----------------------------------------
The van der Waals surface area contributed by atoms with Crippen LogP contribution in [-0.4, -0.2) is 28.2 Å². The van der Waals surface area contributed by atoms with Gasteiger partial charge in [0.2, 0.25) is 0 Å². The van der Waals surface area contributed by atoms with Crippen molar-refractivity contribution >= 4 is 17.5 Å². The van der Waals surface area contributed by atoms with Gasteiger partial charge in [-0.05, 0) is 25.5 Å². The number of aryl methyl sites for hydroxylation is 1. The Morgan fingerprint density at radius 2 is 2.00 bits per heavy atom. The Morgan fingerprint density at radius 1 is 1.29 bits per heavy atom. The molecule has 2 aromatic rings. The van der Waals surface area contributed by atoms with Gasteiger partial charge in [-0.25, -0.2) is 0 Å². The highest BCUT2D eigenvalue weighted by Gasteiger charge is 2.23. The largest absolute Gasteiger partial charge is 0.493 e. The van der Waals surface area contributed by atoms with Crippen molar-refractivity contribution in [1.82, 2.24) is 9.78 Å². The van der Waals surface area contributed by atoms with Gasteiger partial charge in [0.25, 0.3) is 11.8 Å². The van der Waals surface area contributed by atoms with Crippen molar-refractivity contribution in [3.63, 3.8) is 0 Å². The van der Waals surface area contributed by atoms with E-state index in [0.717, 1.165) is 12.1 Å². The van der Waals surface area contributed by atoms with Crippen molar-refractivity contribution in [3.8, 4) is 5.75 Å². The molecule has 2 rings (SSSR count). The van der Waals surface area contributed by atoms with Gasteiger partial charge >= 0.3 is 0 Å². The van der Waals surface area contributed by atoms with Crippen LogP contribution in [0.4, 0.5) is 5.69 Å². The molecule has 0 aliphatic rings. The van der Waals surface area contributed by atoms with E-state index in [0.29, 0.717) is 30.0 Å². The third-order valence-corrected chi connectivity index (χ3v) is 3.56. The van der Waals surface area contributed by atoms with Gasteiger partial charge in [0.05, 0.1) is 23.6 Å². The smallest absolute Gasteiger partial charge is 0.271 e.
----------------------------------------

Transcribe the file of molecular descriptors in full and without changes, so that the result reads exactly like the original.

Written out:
The van der Waals surface area contributed by atoms with Crippen LogP contribution in [-0.4, -0.2) is 28.2 Å². The van der Waals surface area contributed by atoms with Gasteiger partial charge in [0.2, 0.25) is 0 Å². The van der Waals surface area contributed by atoms with Crippen molar-refractivity contribution >= 4 is 17.5 Å². The van der Waals surface area contributed by atoms with Gasteiger partial charge in [-0.05, 0) is 25.5 Å². The number of aryl methyl sites for hydroxylation is 1. The Morgan fingerprint density at radius 2 is 2.00 bits per heavy atom. The Morgan fingerprint density at radius 1 is 1.29 bits per heavy atom. The molecule has 2 aromatic rings. The van der Waals surface area contributed by atoms with Gasteiger partial charge in [-0.25, -0.2) is 0 Å². The highest BCUT2D eigenvalue weighted by Gasteiger charge is 2.23. The largest absolute Gasteiger partial charge is 0.493 e. The van der Waals surface area contributed by atoms with Crippen molar-refractivity contribution in [1.82, 2.24) is 9.78 Å². The van der Waals surface area contributed by atoms with Gasteiger partial charge in [0.25, 0.3) is 11.8 Å². The van der Waals surface area contributed by atoms with Crippen molar-refractivity contribution in [3.63, 3.8) is 0 Å². The van der Waals surface area contributed by atoms with E-state index in [0.717, 1.165) is 12.1 Å². The van der Waals surface area contributed by atoms with Crippen molar-refractivity contribution in [3.8, 4) is 5.75 Å². The molecule has 2 rings (SSSR count). The van der Waals surface area contributed by atoms with Gasteiger partial charge >= 0.3 is 0 Å². The van der Waals surface area contributed by atoms with Crippen LogP contribution in [0.4, 0.5) is 5.69 Å². The molecule has 0 aliphatic rings. The van der Waals surface area contributed by atoms with E-state index in [0.29, 0.717) is 30.0 Å². The third-order valence-corrected chi connectivity index (χ3v) is 3.56. The van der Waals surface area contributed by atoms with Gasteiger partial charge in [0.05, 0.1) is 23.6 Å². The smallest absolute Gasteiger partial charge is 0.271 e.